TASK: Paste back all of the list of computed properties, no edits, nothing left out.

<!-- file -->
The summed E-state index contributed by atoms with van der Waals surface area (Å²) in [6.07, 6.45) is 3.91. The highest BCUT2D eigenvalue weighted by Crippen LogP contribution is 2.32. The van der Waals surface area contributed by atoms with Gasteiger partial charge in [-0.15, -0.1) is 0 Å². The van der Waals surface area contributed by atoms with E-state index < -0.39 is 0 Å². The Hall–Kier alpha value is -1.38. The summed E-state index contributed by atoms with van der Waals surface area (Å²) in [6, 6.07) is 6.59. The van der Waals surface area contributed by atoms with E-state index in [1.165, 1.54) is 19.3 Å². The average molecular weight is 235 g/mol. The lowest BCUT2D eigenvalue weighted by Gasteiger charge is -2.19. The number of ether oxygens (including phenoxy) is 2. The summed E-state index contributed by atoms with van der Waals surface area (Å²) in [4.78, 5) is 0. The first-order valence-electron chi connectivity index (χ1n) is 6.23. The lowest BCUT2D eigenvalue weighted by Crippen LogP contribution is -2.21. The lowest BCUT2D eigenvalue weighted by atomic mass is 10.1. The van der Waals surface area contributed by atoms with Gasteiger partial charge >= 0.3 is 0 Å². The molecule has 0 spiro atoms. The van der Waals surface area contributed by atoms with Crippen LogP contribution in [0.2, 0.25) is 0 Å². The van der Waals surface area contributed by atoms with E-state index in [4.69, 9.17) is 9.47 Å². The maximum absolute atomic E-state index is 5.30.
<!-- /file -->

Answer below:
The summed E-state index contributed by atoms with van der Waals surface area (Å²) in [6.07, 6.45) is 3.91. The highest BCUT2D eigenvalue weighted by Crippen LogP contribution is 2.32. The van der Waals surface area contributed by atoms with Gasteiger partial charge in [-0.15, -0.1) is 0 Å². The van der Waals surface area contributed by atoms with E-state index < -0.39 is 0 Å². The Hall–Kier alpha value is -1.38. The summed E-state index contributed by atoms with van der Waals surface area (Å²) in [6, 6.07) is 6.59. The van der Waals surface area contributed by atoms with E-state index in [1.165, 1.54) is 19.3 Å². The average molecular weight is 235 g/mol. The lowest BCUT2D eigenvalue weighted by Gasteiger charge is -2.19. The number of ether oxygens (including phenoxy) is 2. The summed E-state index contributed by atoms with van der Waals surface area (Å²) in [4.78, 5) is 0. The first-order valence-electron chi connectivity index (χ1n) is 6.23. The lowest BCUT2D eigenvalue weighted by Crippen LogP contribution is -2.21. The lowest BCUT2D eigenvalue weighted by atomic mass is 10.1. The van der Waals surface area contributed by atoms with Gasteiger partial charge >= 0.3 is 0 Å². The molecule has 0 spiro atoms. The van der Waals surface area contributed by atoms with Crippen LogP contribution in [0.2, 0.25) is 0 Å². The van der Waals surface area contributed by atoms with E-state index in [4.69, 9.17) is 9.47 Å². The maximum absolute atomic E-state index is 5.30.